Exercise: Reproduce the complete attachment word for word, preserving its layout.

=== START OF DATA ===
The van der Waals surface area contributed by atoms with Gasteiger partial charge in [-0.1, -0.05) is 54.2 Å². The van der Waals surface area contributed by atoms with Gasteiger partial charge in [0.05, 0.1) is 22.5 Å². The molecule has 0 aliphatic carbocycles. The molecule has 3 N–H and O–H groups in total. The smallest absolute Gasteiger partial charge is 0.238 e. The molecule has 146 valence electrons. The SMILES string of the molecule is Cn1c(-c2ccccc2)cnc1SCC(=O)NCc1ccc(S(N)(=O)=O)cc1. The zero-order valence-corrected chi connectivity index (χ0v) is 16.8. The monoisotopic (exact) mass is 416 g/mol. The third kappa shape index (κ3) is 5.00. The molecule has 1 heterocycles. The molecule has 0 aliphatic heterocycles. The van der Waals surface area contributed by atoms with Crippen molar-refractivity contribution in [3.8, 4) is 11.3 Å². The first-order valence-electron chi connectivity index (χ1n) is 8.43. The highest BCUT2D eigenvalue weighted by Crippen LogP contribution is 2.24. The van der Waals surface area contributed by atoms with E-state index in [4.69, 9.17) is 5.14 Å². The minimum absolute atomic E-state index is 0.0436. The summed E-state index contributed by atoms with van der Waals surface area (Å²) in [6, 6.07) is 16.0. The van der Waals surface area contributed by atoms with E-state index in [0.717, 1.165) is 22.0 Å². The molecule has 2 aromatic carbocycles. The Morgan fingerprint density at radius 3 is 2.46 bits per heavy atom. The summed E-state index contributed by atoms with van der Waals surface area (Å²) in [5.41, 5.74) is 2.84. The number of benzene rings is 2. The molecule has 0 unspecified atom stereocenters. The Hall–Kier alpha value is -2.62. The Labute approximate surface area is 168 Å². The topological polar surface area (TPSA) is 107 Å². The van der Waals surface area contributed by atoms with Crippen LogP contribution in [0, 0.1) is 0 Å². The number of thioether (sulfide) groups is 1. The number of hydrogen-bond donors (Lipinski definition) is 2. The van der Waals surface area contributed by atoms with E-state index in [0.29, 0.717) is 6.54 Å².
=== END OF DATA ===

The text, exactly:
The van der Waals surface area contributed by atoms with Gasteiger partial charge in [-0.1, -0.05) is 54.2 Å². The van der Waals surface area contributed by atoms with Gasteiger partial charge in [0.05, 0.1) is 22.5 Å². The molecule has 0 aliphatic carbocycles. The molecule has 3 N–H and O–H groups in total. The smallest absolute Gasteiger partial charge is 0.238 e. The molecule has 146 valence electrons. The SMILES string of the molecule is Cn1c(-c2ccccc2)cnc1SCC(=O)NCc1ccc(S(N)(=O)=O)cc1. The zero-order valence-corrected chi connectivity index (χ0v) is 16.8. The monoisotopic (exact) mass is 416 g/mol. The third kappa shape index (κ3) is 5.00. The molecule has 1 heterocycles. The molecule has 0 aliphatic heterocycles. The van der Waals surface area contributed by atoms with Crippen molar-refractivity contribution in [3.8, 4) is 11.3 Å². The first-order valence-electron chi connectivity index (χ1n) is 8.43. The highest BCUT2D eigenvalue weighted by Crippen LogP contribution is 2.24. The van der Waals surface area contributed by atoms with E-state index in [4.69, 9.17) is 5.14 Å². The minimum absolute atomic E-state index is 0.0436. The summed E-state index contributed by atoms with van der Waals surface area (Å²) in [6, 6.07) is 16.0. The van der Waals surface area contributed by atoms with E-state index in [0.717, 1.165) is 22.0 Å². The molecule has 2 aromatic carbocycles. The Morgan fingerprint density at radius 3 is 2.46 bits per heavy atom. The summed E-state index contributed by atoms with van der Waals surface area (Å²) in [5.41, 5.74) is 2.84. The number of benzene rings is 2. The molecule has 0 unspecified atom stereocenters. The Hall–Kier alpha value is -2.62. The Labute approximate surface area is 168 Å². The topological polar surface area (TPSA) is 107 Å². The van der Waals surface area contributed by atoms with Crippen LogP contribution in [0, 0.1) is 0 Å². The number of thioether (sulfide) groups is 1. The number of hydrogen-bond donors (Lipinski definition) is 2. The van der Waals surface area contributed by atoms with E-state index in [0.29, 0.717) is 6.54 Å².